A boat load of federal stimulus money is sailing into Honolulu Harbor. The money will keep jobs afloat and pay for repairs at Pier 29.
The 12 acres at Pier 29 are supposed to be used as a container yard able to handle the weight of heavy shipments coming to Hawaii. But a couple years ago the pavement began to crumble under the weight of containers and other large cargo.
"We basically had to shut this pier down, and that really put a devastating strain on our shipping industry because then we had to squeeze in a lot of people into a very tight space. It's created some operational inefficiencies. It's increased the cost to do business," said state transportation director Brennon Morioka.
Friday a groundbreaking ceremony was held, and in October construction will begin.
The black-top will be torn up and replaced by more durable concrete.
New drain and sewer lines will be installed. New lights will be put up. And contaminated soil will be carted away.
The work will cost an estimated $31 million. As much as $24.5 million, or 77.7%, will be stimulus money from the federal government. The rest will come from the state.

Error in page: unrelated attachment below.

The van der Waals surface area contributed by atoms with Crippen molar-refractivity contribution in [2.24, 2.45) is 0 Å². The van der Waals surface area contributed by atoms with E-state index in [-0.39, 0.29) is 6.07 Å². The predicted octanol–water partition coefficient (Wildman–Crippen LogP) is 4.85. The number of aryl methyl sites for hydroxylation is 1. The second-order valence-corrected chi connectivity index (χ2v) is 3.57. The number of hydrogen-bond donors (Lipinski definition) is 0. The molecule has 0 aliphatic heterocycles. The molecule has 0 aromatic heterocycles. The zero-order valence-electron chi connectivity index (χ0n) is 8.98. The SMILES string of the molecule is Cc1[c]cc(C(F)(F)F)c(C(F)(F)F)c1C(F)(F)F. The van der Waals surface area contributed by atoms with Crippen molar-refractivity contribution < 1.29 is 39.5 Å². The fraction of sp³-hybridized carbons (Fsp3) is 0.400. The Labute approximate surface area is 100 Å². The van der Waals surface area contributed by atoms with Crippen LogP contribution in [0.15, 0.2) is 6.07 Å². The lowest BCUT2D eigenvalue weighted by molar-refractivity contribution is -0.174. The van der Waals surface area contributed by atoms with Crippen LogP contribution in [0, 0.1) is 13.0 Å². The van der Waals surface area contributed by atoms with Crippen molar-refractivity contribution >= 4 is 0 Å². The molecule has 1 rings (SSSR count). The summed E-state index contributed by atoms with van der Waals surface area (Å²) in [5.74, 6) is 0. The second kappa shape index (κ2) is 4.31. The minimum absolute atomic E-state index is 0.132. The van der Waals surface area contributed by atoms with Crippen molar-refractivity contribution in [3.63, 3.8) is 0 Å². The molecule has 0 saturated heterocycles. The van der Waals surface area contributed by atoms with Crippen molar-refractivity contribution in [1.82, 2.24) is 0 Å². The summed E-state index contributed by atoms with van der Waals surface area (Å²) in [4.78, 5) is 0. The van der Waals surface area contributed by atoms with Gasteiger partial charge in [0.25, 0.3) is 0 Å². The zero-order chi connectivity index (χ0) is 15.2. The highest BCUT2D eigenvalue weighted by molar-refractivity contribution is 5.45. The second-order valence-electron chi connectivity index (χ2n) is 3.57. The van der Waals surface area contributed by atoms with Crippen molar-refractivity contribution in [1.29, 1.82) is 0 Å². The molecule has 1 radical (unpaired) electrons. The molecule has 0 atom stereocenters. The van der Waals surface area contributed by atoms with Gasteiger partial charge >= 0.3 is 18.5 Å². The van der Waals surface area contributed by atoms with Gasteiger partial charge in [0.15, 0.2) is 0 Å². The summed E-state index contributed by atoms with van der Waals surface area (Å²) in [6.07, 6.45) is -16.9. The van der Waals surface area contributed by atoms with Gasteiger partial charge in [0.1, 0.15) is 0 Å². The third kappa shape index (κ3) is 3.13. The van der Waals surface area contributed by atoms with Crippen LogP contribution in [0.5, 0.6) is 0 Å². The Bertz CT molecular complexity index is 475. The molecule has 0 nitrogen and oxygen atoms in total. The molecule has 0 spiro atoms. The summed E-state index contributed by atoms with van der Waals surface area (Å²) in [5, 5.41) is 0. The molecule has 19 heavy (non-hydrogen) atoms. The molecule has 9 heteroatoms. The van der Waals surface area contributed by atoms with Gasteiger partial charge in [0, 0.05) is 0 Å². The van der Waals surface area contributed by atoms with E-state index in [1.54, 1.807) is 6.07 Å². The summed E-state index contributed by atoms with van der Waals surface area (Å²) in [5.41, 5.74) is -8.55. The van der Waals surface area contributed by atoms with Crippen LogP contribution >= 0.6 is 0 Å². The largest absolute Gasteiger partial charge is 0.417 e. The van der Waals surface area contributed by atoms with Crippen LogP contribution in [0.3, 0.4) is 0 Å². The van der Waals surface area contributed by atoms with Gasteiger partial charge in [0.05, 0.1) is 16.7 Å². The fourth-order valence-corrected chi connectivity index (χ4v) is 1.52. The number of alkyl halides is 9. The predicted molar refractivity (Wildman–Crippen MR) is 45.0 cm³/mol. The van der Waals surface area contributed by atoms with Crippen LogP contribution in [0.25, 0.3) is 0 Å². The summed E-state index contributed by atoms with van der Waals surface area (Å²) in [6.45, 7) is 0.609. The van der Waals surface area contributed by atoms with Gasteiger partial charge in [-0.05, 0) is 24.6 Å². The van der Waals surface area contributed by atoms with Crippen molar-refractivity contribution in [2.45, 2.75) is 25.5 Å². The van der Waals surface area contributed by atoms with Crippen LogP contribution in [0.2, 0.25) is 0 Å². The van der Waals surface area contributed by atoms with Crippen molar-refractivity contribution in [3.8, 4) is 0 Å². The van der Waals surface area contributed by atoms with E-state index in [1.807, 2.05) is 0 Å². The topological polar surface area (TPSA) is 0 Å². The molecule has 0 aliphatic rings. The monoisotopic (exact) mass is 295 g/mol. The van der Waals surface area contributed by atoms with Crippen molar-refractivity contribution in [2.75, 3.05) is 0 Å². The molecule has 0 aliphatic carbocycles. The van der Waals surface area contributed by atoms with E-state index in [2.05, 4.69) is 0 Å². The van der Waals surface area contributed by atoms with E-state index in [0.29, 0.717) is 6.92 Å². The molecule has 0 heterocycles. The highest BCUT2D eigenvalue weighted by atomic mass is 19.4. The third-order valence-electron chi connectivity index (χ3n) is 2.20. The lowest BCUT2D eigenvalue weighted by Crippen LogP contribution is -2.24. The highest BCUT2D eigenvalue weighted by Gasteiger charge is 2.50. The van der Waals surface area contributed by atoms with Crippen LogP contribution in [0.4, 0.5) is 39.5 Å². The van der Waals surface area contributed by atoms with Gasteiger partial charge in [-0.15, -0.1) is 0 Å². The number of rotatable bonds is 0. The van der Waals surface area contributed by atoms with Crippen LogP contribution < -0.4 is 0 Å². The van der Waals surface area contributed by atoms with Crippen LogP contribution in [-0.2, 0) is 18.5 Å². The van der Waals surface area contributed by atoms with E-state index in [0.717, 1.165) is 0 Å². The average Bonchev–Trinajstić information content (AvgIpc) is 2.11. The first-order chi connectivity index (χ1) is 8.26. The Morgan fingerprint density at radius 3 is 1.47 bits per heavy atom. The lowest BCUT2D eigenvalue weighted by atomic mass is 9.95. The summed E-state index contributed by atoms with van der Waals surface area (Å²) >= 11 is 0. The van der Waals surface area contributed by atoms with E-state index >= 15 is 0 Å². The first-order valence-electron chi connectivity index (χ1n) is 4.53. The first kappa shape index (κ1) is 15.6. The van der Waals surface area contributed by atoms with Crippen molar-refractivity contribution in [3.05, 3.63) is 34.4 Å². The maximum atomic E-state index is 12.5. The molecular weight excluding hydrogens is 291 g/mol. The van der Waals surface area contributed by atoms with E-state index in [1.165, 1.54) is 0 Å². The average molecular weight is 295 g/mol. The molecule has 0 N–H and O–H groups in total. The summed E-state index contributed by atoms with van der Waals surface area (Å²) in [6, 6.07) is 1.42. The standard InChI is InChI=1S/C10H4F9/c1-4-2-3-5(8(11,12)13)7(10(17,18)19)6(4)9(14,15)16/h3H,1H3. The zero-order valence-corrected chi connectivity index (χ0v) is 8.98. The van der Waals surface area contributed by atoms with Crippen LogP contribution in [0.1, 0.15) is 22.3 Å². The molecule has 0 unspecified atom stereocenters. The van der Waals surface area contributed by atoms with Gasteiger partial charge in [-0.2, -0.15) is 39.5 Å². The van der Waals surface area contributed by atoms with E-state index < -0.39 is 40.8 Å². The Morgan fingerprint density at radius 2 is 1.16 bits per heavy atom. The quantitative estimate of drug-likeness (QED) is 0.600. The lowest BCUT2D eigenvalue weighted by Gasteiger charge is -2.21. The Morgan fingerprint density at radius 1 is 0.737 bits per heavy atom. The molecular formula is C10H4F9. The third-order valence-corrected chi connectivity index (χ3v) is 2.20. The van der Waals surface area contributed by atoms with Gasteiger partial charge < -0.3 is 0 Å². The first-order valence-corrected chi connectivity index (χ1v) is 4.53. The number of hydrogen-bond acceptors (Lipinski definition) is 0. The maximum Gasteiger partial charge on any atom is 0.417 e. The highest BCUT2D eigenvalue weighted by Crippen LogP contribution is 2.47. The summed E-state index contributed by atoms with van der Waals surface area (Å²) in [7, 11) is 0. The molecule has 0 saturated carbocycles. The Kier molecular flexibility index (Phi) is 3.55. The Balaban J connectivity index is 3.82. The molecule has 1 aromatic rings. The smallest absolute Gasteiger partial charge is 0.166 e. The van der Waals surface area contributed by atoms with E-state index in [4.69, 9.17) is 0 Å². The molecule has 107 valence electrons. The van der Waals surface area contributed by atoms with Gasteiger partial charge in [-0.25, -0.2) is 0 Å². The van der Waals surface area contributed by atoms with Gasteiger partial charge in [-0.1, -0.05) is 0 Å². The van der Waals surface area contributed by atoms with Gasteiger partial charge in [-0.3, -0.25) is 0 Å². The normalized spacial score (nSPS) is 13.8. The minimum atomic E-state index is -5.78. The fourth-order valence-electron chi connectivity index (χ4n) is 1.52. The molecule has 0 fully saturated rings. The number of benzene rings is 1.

"This keeps both people employed and brings people back into the company like laborers, carpenters, masons. It's a great project," said Kelvin Osborne, vice president in charge of the Hawaii region for Watts Constructors, which will be doing the work.
Osborne said his company will be able to keep about 150 people employed as a direct result of the project.
"Also I think it's upwards of about 300 or 400 indirect jobs for people delivering material, accountants, engineers and just the long term benefits of having this. You are going to have a harbor that's going to be much more effective and efficient and hopefully that reduces the cost to do business here in Hawaii," said state transportation director Brennon Morioka.
The work is scheduled to be finished in September of 2012.
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